Maternal opioid-related diagnoses and neonatal abstinence syndrome on the rise: JAMA
USA: The rates of neonatal abstinence syndrome (NAS) and maternal opioid-related diagnoses (MOD) has increased significantly from 2010 to 2017 in the US, finds a recent study in the journal JAMA.
According to the study, NAS increased 82% and maternal opioid-related diagnoses increased 131% between 2010 and 2017.
Previous analyses have documented substantial increases in both NAS and maternal opioid use disorder from 2000 to 2014. Ashley H. Hirai, Health Resources and Services Administration Department of Health and Human Services, Rockville, Maryland, and colleagues aimed to examine national and state variation in NAS and maternal opioid-related diagnoses rates in 2017 and to describe national and state changes since 2010 in the US, which included expanded MOD codes (opioid use disorder plus long-term and unspecified use) implemented in International Classification of Disease, 10th Revision, Clinical Modification.
For the purpose, the researchers performed repeated cross-sectional analysis of the 2010 to 2017 Healthcare Cost and Utilization Project's National Inpatient Sample and State Inpatient Databases -- an all-payer compendium of hospital discharge records from community nonrehabilitation hospitals in 47 states and the District of Columbia.
The main outcome was NAS rate per 1000 birth hospitalizations and MOD rate per 1000 delivery hospitalizations.
Key findings of the study include:
- In 2017, there were 751 037 birth hospitalizations and 748 239 delivery hospitalizations in the national sample; 5375 newborns had NAS and 6065 women had MOD documented in the discharge record. Mean gestational age was 38.4 weeks and mean maternal age was 28.8 years.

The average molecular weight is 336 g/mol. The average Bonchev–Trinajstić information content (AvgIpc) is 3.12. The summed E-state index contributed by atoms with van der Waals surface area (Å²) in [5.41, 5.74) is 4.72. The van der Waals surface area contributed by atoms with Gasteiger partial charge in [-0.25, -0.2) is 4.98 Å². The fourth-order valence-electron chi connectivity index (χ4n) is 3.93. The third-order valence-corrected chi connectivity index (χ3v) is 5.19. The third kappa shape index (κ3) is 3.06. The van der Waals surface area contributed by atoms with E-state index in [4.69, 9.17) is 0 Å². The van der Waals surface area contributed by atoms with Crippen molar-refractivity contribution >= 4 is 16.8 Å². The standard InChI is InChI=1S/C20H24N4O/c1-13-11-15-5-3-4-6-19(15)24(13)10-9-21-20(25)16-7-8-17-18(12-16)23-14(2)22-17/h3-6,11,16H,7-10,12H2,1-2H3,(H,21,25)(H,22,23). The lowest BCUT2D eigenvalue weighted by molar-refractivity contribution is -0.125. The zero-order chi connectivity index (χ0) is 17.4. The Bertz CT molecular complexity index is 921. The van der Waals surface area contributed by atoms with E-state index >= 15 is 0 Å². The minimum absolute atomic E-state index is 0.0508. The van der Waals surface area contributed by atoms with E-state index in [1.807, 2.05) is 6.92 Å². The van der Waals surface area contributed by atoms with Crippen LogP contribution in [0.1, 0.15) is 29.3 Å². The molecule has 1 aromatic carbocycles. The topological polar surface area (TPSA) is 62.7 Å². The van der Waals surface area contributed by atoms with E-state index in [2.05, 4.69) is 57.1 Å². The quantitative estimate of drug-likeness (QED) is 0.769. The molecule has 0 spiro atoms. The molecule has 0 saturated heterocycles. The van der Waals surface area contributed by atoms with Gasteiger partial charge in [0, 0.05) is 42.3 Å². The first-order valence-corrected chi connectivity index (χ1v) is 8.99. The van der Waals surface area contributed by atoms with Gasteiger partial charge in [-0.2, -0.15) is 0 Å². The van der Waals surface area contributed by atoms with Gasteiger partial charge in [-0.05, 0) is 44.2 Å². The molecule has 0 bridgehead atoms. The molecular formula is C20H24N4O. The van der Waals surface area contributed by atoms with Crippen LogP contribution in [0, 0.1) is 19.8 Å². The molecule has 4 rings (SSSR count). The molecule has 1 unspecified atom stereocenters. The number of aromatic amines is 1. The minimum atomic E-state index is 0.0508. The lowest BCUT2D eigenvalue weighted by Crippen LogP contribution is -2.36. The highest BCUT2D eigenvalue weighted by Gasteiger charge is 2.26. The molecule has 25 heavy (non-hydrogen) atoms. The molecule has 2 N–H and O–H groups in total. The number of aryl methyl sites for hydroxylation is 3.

- From 2010 to 2017, the estimated NAS rate significantly increased by 3.3 per 1000 birth hospitalizations (95% CI, 2.5-4.1), from 4.0 (95% CI, 3.3-4.7) to 7.3 (95% CI, 6.8-7.7).
- The estimated MOD rate significantly increased by 4.6 per 1000 delivery hospitalizations (95% CI, 3.9-5.4), from 3.5 (95% CI, 3.0-4.1) to 8.2 (95% CI, 7.7-8.7).
- Larger increases for MOD vs NAS rates occurred with new International Classification of Disease, 10th Revision, Clinical Modification codes in 2016.
- From a census of 47 state databases in 2017, NAS rates ranged from 1.3 per 1000 birth hospitalizations in Nebraska to 53.5 per 1000 birth hospitalizations in West Virginia, with Maine (31.4), Vermont (29.4), Delaware (24.2), and Kentucky (23.9) also exceeding 20 per 1000 birth hospitalizations, while MOD rates ranged from 1.7 per 1000 delivery hospitalizations in Nebraska to 47.3 per 1000 delivery hospitalizations in Vermont, with West Virginia (40.1), Maine (37.8), Delaware (24.3), and Kentucky (23.4) also exceeding 20 per 1000 delivery hospitalizations.
- From 2010 to 2017, NAS and MOD rates increased significantly for all states except Nebraska and Vermont, which only had MOD increases.
"In the US from 2010 to 2017, estimated rates of NAS and MOD significantly increased nationally and for the majority of states, with notable state-level variation," concluded the authors.
The study titled, "Neonatal Abstinence Syndrome and Maternal Opioid-Related Diagnoses in the US, 2010-2017," is published in the journal JAMA.